My first experiment with the Alternate Day Eating concept was in July 2006 when I experimented with following QOD. A link to that diet book, along with several others mentioned in this article can be found here at DietHobby under RESOURCES Books & Tools. In my own case, alternate day eating plans worked better for me weight-wise during the first year that I experimented with them, and not as well in later years. However, this could have been due to a drop in metabolism as a result of my long-term maintenance, rather than due to any specific food plan, because in later years, this lowered metabolic rate has appeared within every food plan I’ve used.
Alternate Day Eating, is also known as QOD, or Eating Every Other Day, or Alternate Day Fasting, or Intermittent Fasting. It has elements in common with Calorie cycling or Zigzag dieting. All of these labels apply to the concept of varying the amount of caloric intake from day-to-day with a goal of keeping the body’s metabolic rate up while restricting calories. There is no long-term research indicating whether or not this way of eating is metabolically helpful, and the anecdotal evidence appears inconsistent..some people say they’ve tried it and that it helps their metabolism, other people say they’ve tried it and seen no benefit at all.
Many People who experiment with JUDDD, appear to also be familiar with QOD, and with various other popular Intermittent Fasting plans, such as EatStopEat, and Fast5. These Plans have much in common, and each of them can be used alone, or can be combined in various ways.
During recent years, the various forms of Alternate Day Eating, including JUDDD, have become quite popular in various weight-loss forums, and numerous people appear to have achieved substantial weight-loss by using them as a calorie restriction method. I’ve personally conducted quite a few individual experiments with these plans, and with various combinations of these plans. Sometimes they’ve “worked” for me…. in that they brought me weight-loss. Sometimes they haven’t worked….in that I’ve failed to achieve weight-loss. I am still attracted to the concepts and open to the theories that surround them. I also still run personal experiments with these various ways of eating.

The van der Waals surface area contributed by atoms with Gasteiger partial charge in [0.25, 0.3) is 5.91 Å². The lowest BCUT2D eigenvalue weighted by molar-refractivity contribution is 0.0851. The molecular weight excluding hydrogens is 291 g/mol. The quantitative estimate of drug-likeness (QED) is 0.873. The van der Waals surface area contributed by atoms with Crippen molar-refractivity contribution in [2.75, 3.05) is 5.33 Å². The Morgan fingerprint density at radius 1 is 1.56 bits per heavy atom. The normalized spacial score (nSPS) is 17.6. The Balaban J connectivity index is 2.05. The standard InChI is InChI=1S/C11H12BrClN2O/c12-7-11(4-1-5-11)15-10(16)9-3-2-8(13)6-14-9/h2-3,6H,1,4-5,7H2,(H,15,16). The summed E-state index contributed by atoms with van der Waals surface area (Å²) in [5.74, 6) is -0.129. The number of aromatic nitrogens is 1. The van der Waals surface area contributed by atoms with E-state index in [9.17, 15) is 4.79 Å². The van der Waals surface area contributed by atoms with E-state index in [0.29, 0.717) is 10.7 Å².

I’ve learned that when using the DietPower computer software program, it is possible for me to make careful food choices and meet my own nutritional requirements while eating very low calorie. No matter what diet or way of eating I choose to use, I track all my food in that program every day, and along with watching my calories, it is fairly easy for me to see which food choices will ensure that my basic nutritional needs are met. For more information on this see my recent article: Records: My Past 8 Years, which shows a review of my past 8 years of food records.
You can read Dr. Johnson's marketing hype as well as learn details about how the diet plan works here at the JUDDD online site. I am opposed to buying supplements from weight-loss Gurus, and I advice against any such purchase. However, I believe that the mechanics of just about every Diet works for someone, and that the Best Diet is whichever one that you personally can live with.